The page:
Thursday, February 25, 2010

I've been thinking about infertility

As most readers of this blog know, in May 2007 I miscarried our first child.  It was a painful loss and feelings of grief, blame, inadequacies and guilt were overwhelming.  What caught us off guard but was just as painful was the lack of support for parents like Travis and I, especially within the context of the Catholic Church, and the lack of recognition most pro-life people gave to our first child.  I don't blame those people for how they reacted or didn't react; had I not gone through the process myself I too would not know what to say or how to act with a miscarrying mother.  Yet I believe that as a pro-life community we should and can do much better. 

In the past few months I've become aquaintenced with several Catholic women who struggle with infertility.  The pain, sadness and frustration these women feel is palpable.  A few of them have shared about problems they've had for years that, when brought to the attention of their ob/gyns, were just masked with the pill while they were unknowing teens.  Later, when they began to ask questions they were told they'd never be able to have children and that was that.  No seeking other treatments, no getting to the cause of the problem, just a band-aid and a meaningless "I'm sorry."

To an extent I can understand how these women feel, but only to an extent.  After that I wonder how much it hurts when they hear us good, procreating Catholics - blessed with fertility - make comments about "how Catholic could they be - they've been married for x many years and have no kids."  I know those types of comments are made because I've heard them said and I've made them myself.  Shame on all of us.  Shame on me

So this morning I googed Catholic infertility and you know what I found?  Blogs and two Catholic websites offering links, support and prayers.  All but one of them seem to have been created by families struggling and feeling alone.  Yes, there was a statement on reproductive technologies from the USCCB (very good), but the 7th top find claimed to be Catholic and then offered help finding a sperm donor...  ummm... no.  Once again, as a pro-life community we can and should do much better.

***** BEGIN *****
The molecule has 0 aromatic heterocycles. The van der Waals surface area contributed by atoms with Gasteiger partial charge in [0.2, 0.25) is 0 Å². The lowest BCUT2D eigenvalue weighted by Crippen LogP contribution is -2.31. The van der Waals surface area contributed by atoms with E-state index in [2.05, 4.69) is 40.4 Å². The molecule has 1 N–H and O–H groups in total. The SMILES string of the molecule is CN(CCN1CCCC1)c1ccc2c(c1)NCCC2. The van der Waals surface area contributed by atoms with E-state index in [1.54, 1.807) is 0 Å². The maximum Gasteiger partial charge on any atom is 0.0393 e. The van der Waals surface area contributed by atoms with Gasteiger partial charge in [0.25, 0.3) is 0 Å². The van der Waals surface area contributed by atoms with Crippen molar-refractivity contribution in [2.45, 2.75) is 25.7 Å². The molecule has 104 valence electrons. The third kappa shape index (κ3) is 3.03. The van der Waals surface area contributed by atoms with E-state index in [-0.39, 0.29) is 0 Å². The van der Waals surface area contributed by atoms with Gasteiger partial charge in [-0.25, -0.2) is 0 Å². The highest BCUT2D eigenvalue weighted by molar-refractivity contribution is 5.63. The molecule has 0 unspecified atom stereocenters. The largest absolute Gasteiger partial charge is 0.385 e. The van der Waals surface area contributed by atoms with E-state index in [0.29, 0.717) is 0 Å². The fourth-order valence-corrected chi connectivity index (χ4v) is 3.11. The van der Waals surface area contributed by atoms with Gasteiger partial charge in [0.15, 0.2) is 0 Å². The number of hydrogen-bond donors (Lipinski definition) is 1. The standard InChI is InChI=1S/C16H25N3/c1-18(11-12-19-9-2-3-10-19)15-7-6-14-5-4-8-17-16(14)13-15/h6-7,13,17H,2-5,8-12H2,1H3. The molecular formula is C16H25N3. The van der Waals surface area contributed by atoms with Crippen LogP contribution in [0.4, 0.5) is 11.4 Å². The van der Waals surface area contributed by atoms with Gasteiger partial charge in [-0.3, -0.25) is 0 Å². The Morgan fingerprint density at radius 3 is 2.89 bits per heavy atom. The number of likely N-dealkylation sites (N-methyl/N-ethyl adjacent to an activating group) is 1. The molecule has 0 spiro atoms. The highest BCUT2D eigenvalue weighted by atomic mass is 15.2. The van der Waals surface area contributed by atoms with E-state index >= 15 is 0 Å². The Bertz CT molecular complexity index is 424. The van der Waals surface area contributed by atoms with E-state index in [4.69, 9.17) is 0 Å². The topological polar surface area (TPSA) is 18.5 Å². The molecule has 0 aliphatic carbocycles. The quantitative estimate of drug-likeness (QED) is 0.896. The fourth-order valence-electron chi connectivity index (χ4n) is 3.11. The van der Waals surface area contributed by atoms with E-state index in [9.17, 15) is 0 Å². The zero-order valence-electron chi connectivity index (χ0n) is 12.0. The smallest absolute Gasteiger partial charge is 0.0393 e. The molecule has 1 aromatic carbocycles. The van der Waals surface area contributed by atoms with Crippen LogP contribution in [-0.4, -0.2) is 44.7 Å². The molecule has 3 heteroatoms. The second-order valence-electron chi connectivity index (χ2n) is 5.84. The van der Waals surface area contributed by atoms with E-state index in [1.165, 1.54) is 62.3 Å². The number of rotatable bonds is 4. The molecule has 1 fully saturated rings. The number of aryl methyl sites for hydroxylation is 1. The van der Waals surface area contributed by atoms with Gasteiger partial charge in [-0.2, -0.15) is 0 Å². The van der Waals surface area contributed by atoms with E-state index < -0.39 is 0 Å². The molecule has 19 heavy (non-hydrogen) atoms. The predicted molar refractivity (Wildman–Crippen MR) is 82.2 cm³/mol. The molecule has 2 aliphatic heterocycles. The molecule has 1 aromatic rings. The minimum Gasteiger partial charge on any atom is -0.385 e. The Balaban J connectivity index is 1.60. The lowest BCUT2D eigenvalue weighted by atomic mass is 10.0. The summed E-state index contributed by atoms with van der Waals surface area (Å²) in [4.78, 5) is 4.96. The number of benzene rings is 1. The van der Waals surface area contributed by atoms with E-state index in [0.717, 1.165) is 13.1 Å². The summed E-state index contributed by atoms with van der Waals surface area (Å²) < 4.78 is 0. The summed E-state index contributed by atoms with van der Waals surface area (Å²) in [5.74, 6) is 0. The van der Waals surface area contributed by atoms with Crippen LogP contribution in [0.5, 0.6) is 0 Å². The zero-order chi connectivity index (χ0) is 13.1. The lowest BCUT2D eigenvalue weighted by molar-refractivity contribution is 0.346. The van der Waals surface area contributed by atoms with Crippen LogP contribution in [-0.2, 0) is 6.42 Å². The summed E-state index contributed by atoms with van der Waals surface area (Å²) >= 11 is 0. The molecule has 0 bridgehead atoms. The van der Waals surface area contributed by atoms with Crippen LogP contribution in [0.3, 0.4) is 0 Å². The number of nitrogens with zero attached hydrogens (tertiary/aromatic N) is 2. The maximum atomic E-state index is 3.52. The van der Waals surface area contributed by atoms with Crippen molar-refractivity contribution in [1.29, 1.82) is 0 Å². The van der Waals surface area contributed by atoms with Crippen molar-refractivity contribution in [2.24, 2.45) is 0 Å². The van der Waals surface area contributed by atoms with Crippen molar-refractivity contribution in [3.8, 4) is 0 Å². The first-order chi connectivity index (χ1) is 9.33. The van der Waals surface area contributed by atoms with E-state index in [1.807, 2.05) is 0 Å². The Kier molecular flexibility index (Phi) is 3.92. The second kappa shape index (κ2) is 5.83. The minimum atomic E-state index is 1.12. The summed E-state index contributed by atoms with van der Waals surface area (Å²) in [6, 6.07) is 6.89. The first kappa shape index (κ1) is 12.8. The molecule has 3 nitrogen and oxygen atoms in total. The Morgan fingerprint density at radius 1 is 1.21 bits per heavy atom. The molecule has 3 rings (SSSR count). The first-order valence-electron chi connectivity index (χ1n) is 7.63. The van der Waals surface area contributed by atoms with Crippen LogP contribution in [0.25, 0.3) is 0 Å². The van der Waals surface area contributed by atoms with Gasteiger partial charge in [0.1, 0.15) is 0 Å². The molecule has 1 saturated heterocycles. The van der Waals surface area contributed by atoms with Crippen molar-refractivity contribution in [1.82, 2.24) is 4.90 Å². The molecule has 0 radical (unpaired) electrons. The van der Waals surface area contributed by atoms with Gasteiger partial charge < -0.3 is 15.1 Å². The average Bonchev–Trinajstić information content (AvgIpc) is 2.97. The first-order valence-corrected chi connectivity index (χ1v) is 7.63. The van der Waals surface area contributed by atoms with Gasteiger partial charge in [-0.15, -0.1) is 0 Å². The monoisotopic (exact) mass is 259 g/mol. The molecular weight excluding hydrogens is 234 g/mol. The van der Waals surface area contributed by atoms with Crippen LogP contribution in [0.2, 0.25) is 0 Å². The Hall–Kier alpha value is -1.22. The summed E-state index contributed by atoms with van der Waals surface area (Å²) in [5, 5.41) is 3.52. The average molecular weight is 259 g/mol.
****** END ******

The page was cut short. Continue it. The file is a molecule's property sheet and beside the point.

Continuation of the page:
So here's a question to you, if you are struggling with the inabiltiy to concieve what would you want?  Someone to listen? 
A way to submit your name for Mass intentions?
A support group of some kind?
Messages of support and kindness?
Education of some kind?
I'm not sure if anyone will want to comment, but I want to listen if you want to talk.


Good links I found:
http://www.catholicinfertility.org/
http://www.hannahstears.org/index.html
http://www.usccb.org/prolife/issues/nfp/treatment.htm


Related posts:
Miscarrying Peter
How to Support a Miscarrying Mother

5 comments:

  1. My husband and I found out in November that we are not (and will not) be able to conceive. We however, found great comfort in knowing that we CAN and WILL adopt a child through Catholic Charities.

    So in answer to some of your questions:

    It is very hard when people say things like "Did you try this?" or "There are so many options before you even consider adoption". We were told with a definitive answer that there are NO options for us (the only options were ones contrary to our faith, and even those were not really considered options). So I guess what I would say is it is wonderful when people want to listen and offer support. However, there's a fine line between support and being judgmental. Not to mention, adoption is not a "lesser" option, its not a "second choice". It is a beautiful gift and it is too often seen as only a secondary option. This is not the case for us and we never want our adopted child to feel as though they were a "fall back" option.